# Are the trigonometric functions really Elementary Functions?

In mathematics, an elementary function is a function of one variable which is the composition of a finite number of arithmetic operations (+ – × ÷), exponentials, logarithms, constants, and solutions of algebraic equations (a generalization of nth roots).

It goes on to say the following about trigonometric functions.

The elementary functions include the trigonometric and hyperbolic functions and their inverses, as they are expressible with complex exponentials and logarithms.

However, the trigonometric function definitions I have seen do not appear to satisfy the 'Elementary Function' requirements. Here are two definitions I've seen alongside my objections on why the definition does not appear to be Elementary.

The relevant section of the Trigonometric Functions wikipedia page includes the following definitions of $\sin$ and $\cos$.

$$\cos x = \operatorname{Re}(e^{i x})$$ $$\sin x = \operatorname{Im}(e^{i x})$$

• My objection: the definition uses the $\operatorname{Re}$ and $\operatorname{Im}$ operators, which do not appear to be Elementary Functions themselves according to the definition.

Also, the Wolfram Research Functions site lists the following sum as a definition for $\sin$.

$$\sin z = \sum_{k=0}^\infty \frac{(-1)^k z^{2 k + 1}}{(2 k + 1)!}$$

• My objection: an infinite number of operations are used, which is in violation of the definition.

Is the wikipedia article correct in asserting that the trigonometric functions are indeed Elementary?

If so, how can one construct the trigonometric functions using a finite number of compositions of elementary operations?

A side note:

In addition to the objections listed above, it seems strange that $e$ -- being transcendental and therefore not constructible using finite compositions of the elementary operations -- could be used as a constant in the construction of other elementary operations.

I would be interested in hearing perspective on whether or why transcendental constants are permitted in the construction of Elementary Functions.

• Possible duplicate of What makes elementary functions elementary? – Mr. T Oct 26 '17 at 20:51
• To summarize Mr. T's comment as it relates to your question, the functions $e^x$ and $\log(x)$ are also considered elementary, and all trig functions can be written in terms of these functions. – Carl Schildkraut Oct 26 '17 at 20:57
• It might make things clearer to write $\cos z=\frac{e^{iz}+e^{-iz}}{2}$ and $\sin z=\frac{e^{iz}-e^{-iz}}{2i}$. – carmichael561 Oct 26 '17 at 21:00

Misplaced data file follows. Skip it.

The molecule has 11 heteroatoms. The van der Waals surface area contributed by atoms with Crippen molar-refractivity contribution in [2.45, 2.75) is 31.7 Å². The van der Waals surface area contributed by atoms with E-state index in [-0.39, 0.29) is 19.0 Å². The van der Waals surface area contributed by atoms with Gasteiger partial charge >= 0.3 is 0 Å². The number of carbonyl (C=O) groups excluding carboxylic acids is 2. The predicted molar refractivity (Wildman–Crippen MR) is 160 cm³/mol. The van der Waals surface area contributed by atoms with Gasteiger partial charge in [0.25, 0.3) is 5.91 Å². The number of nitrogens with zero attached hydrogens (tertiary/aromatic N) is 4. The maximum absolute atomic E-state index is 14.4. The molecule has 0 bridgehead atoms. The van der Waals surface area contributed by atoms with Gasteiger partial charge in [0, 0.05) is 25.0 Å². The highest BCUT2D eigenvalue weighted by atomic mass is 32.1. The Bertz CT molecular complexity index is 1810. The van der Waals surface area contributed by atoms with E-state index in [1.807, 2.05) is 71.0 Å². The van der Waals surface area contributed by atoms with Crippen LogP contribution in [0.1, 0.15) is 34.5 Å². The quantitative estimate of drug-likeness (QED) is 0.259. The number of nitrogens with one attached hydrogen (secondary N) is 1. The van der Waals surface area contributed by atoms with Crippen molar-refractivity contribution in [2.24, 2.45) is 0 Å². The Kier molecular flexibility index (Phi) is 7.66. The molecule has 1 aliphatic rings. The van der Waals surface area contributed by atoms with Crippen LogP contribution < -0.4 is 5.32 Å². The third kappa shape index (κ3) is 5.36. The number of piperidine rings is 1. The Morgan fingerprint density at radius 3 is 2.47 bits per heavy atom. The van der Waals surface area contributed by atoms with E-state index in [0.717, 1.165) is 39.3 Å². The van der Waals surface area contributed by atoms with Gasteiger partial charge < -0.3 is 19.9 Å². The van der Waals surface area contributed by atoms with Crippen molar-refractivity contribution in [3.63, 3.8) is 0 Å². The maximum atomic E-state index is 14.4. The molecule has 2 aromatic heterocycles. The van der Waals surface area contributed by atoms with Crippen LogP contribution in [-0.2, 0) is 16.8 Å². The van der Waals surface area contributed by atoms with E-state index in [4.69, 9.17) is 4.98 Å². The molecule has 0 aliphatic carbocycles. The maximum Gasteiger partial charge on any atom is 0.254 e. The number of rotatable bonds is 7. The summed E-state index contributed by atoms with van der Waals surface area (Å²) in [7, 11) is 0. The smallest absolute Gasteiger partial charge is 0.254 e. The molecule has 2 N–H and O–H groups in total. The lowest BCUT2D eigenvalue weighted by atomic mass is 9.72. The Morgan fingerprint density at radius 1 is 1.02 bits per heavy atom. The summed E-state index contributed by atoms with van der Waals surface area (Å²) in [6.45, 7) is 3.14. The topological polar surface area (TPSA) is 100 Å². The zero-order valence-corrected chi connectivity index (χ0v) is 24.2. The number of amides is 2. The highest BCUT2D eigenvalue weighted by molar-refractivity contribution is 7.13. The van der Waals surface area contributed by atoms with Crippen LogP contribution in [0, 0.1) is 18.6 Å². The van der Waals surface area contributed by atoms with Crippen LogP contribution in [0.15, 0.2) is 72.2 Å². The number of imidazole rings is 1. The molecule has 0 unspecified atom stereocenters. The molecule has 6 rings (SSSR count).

• The first sentence of a Wikipedia article doesn't necessarily provide a technically precise definition, but rather "should informally define or describe the subject." en.wikipedia.org/wiki/Wikipedia:Manual_of_Style/… – PersonX Oct 27 '17 at 13:12

Let $\mathbb{F}$ be the field of real numbers $\mathbb{R}$ or the field of complex numbers $\mathbb{C}$. Let $\mathcal{P}(\mathbb{F})$ the set of $\mathbb{F}$-valued power functions ()functions of the form $x \mapsto x^{\alpha}$), $\mathcal{EL(\mathbb{F})}$ the set of $\mathbb{F}$-valued exponential and logarithmic functions and $\mathcal{T}(\mathbb{F})$ the set of $\mathbb{F}$-valued trigonometric functions. I think the class of elementary functions as the minimal $\mathcal{E}=(\mathcal{E},+,\cdot, \circ)$ set such that $\mathcal{P}(\mathbb{F}),\mathcal{EL(\mathbb{F})},\mathcal{T}(\mathbb{F}) \subseteq \mathcal{E}$ and $\mathcal{E}$ is closed unde addition, substraction, multiplication, division and compsoition of functions (so the set if polynomials $\mathbb{F}[x] \in \mathcal{E}$ and the set of hiperbolic functions $\mathcal{H}(\mathbb{F})$ also lives in $\mathcal{E}$).

If you think of the complex exponential function $\exp:z \to e^z$ as an elementary function then $\sin(z)=\dfrac{e^{iz}-e^{-iz}}{2}$ and $\cos(z)=\dfrac{e^{iz}+e^{-iz}}{2}$, so $\sin, \cos \in \mathcal{E}$

• You should use z everywhere in the definition of $\sin z$ and $\cos z$. – Bernard Oct 26 '17 at 21:21
• @ Bernard wow thanks! Typo ;P – James Garrett Oct 26 '17 at 21:32
• I love typos too ;o) – Bernard Oct 26 '17 at 21:35

Liouville defined the set of Elementary functions with means of algebra. Ritt wrote in [Ritt 1925]: "The elementary functions are understood here to be those which are obtained in a finite number of steps by performing algebraic operations and taking exponentials and logarithms."

[Ritt 1925] Ritt, J. F.: Elementary functions and their inverses. Trans. Amer. Math. Soc. 27 (1925) (1) 68-90

Considering $$\sin(z)=\dfrac{e^{iz}-e^{-iz}}{2}$$ and $$\cos(z)=\dfrac{e^{iz}+e^{-iz}}{2}$$, the trigonometric functions belong quite obviously to the set of Elementary functions.

The constants in the set "Elementary functions" are the real or complex numbers.